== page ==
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Heather Morris Heather Morris i(12178308 works by)
Born: Established:
c
New Zealand,
c
Pacific Region,
;
Gender: Female
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BiographyHistory

Born in Te Awamutu, New Zealand, Heather Morris first arrived in Australia in 1971, when she moved to Melbourne. After returning to New Zealand in 1975 (where she began a B.A. at Canterbury University), she moved back to Melbourne in 1987 and completed her B.A. At Monash University.

Morris began undertaking script-writing training in 1996, through the Australian College of Journalism. Her first novel, The Tattooist of Auschwitz, began as a screenplay, based on three years of interviews with Holocaust survivor Ludwig (Lale) Sokolov.

Most Referenced Works

Awards for Works

y separately published work icon The Tattooist of Auschwitz Richmond : Bonnier Publishing Australia , 2018 12178324 2018 single work novel

'The Tattooist of Auschwitz is based on the true story of Lale and Gita Sokolov, two Slovakian Jews who survived Auschwitz and eventually made their home in Australia. In that terrible place, Lale was given the job of tattooing the prisoners marked for survival - literally scratching numbers into his fellow victims' arms in indelible ink to create what would become one of the most potent symbols of the Holocaust. Lale used the infinitesimal freedom of movement that this position awarded him to exchange jewels and money taken from murdered Jews for food to keep others alive. If he had been caught, he would have been killed; many owed him their survival.

'There have been many books about the Holocaust - and there will be many more. What makes this one so memorable is Lale Sokolov's incredible zest for life. He understood exactly what was in store for him and his fellow prisoners, and he was determined to survive - not just to survive but to leave the camp with his dignity and integrity intact, to live his life to the full. Terrible though this story is, it is also a story of hope and of courage. It is also - almost unbelievably - a love story. Waiting in line to be tattooed, terrified and shaking, was a young girl. For Lale - a dandy, a jack-the-lad, a bit of a chancer - it was love at first sight, and he determined not only to survive himself but to ensure that Gita did, too. His story - their story - will make you weep, but you will also find it uplifting. It shows the very best of humanity in the very worst of circumstances.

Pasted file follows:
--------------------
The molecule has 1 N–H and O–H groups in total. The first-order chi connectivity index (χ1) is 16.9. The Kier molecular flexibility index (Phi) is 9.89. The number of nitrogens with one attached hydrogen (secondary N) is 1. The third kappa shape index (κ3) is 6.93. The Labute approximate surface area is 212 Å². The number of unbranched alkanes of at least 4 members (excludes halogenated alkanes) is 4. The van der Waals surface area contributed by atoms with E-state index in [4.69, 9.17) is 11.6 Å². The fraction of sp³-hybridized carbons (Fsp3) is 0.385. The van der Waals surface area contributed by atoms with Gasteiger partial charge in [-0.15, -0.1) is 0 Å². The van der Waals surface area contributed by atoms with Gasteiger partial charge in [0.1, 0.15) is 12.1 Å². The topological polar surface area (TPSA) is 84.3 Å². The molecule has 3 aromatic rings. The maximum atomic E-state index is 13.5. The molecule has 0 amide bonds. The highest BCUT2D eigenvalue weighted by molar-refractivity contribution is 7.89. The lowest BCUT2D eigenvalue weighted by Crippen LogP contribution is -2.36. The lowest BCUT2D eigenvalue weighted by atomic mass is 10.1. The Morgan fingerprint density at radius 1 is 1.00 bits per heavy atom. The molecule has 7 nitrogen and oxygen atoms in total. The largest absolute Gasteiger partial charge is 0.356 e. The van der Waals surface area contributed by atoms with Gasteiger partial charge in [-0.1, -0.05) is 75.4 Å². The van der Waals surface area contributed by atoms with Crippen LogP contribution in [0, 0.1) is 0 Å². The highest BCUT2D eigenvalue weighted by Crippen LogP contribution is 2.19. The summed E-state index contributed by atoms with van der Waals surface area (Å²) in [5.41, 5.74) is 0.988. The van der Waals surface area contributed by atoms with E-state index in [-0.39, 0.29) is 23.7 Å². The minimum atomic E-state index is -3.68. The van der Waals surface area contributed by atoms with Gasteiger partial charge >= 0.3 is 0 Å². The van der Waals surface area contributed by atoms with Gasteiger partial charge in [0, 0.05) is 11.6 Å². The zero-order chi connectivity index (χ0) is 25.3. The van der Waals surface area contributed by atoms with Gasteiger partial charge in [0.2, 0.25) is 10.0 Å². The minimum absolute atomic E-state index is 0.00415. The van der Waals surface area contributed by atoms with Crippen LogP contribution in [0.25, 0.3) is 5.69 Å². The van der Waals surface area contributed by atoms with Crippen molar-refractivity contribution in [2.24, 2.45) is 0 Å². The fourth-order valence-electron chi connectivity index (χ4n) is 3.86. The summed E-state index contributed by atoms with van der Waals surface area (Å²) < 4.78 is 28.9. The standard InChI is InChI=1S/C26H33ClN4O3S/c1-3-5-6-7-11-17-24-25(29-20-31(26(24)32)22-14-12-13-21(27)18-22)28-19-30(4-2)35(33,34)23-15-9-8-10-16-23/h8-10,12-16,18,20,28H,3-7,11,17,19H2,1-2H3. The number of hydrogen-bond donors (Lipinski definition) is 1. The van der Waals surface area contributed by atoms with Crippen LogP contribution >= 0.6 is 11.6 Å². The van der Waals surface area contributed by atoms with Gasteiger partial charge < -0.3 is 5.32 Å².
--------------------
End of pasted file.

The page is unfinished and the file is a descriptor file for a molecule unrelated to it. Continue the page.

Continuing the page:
'Like many survivors, Lale and Gita told few people their story after the war. They eventually made their way to Australia, where they raised a son and had a successful life. But when Gita died, Lale felt he could no longer carry the burden of their past alone. He chose to tell his story. ' (Publication summary)

2019 longlisted International Awards International IMPAC Dublin Literary Award
2019 shortlisted Australian Book Industry Awards (ABIA) The Matt Richell Award for New Writer
2019 shortlisted Australian Book Industry Awards (ABIA) Australian General Fiction Book of the Year
2019 shortlisted Indie Awards Debut Fiction
Last amended 30 Jul 2018 15:07:07
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